There's nothing like the look, feel, and of course the sound of big air-cooled Twins. Motorcycle USA pits America's Harley-Davidson Sportster XR1200 against Italy's Moto Guzzi Griso 1200 8V in this comparison.
Way back when, before the modern proliferation of liquid-cooled sportbikes there were styled air-cooled motorcycles. Devoid of any flashy bodywork these machines could be recognized by their rounded headlight, swept handlebar and steel frame; wedged within, a loud, rough-running air-cooled V-Twin engine. In those days, your coolness factor was measured by the size of the finned metal V between your legs.
Things in the two-wheeled world have changed considerably since, and, while in sporting form the naturally-cooled engine configuration has taken backseat to the liquid-cooled set-up (for a number of reasons, including: smoother running, less noise and more power when displacement is compared tit-for-tat). What it can’t mimic is an air-cooled engine’s shake, rattle and roll—the fundamental building blocks of an engaging ride.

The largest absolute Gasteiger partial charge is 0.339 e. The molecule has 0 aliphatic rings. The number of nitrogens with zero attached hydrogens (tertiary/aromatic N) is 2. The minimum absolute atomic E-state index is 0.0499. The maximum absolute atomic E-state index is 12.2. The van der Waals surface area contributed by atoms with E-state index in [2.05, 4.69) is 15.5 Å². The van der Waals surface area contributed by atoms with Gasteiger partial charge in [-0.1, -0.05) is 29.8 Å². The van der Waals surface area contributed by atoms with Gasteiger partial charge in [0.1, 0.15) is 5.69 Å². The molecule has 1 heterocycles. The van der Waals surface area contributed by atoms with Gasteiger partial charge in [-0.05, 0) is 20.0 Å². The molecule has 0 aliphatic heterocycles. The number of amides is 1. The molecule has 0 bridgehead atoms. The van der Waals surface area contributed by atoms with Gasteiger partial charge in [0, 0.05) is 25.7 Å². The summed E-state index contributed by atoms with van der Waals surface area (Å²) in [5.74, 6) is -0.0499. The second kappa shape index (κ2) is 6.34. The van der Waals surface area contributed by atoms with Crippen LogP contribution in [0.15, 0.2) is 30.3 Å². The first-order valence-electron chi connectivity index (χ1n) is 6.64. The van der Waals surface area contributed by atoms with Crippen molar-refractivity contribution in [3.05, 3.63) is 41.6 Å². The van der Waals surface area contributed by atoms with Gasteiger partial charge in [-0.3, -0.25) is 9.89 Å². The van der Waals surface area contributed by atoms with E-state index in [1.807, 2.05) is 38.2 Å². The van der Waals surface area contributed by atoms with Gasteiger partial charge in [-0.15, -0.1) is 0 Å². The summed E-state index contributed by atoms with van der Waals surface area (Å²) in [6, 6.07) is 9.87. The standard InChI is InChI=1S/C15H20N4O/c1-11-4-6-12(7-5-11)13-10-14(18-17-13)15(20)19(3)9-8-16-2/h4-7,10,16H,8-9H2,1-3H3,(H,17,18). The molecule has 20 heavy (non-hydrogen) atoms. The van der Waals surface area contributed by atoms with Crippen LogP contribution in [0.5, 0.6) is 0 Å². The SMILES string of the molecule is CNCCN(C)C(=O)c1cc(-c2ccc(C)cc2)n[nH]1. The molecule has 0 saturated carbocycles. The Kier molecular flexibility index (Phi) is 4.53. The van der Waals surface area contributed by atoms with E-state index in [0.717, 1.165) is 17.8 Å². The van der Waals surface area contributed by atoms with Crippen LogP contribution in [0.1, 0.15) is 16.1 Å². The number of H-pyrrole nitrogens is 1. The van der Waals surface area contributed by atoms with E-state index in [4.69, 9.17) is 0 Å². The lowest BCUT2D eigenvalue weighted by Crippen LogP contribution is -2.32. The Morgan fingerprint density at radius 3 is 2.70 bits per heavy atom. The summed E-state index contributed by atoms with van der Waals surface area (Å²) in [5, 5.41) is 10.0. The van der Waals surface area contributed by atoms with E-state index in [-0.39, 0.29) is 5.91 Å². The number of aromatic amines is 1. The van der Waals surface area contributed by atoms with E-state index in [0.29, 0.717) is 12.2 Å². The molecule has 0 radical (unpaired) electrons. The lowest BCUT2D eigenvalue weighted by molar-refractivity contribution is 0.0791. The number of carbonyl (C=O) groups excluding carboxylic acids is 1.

It’s also difficult to top in terms of aesthetics. Think about it: How much better does the uncluttered appearance of a finned engine as compared to the dense, industrial packaging of a liquid-cooled unit?
Which leads us to our two contenders in this sport classic air-cooled motorcycle comparison: The 2009 Harley-Davidson Sportster XR1200
and the Moto Guzzi
Griso 1200 8V.
Although it was designed and assembled right here in the U.S., oddly enough, the folks over at Harley-Davidson
originally planned on keeping its new XR sporting creation for European consumption only. However, response from those who attended last year’s Spanish press introduction was so overwhelming that word literally spread to the suits and ties in Milwaukee. A few short months later the XR is now available right here in the good ol’ U S of A where it belongs.
The Griso, on the other hand, has been around since 2006. It’s how Italy does big air-cooled sport. However, for this year it got a significant upgrade in the form of a new, larger, 8-valve engine. But will it be enough to hold off the attack from Harley’s latest sporting entry?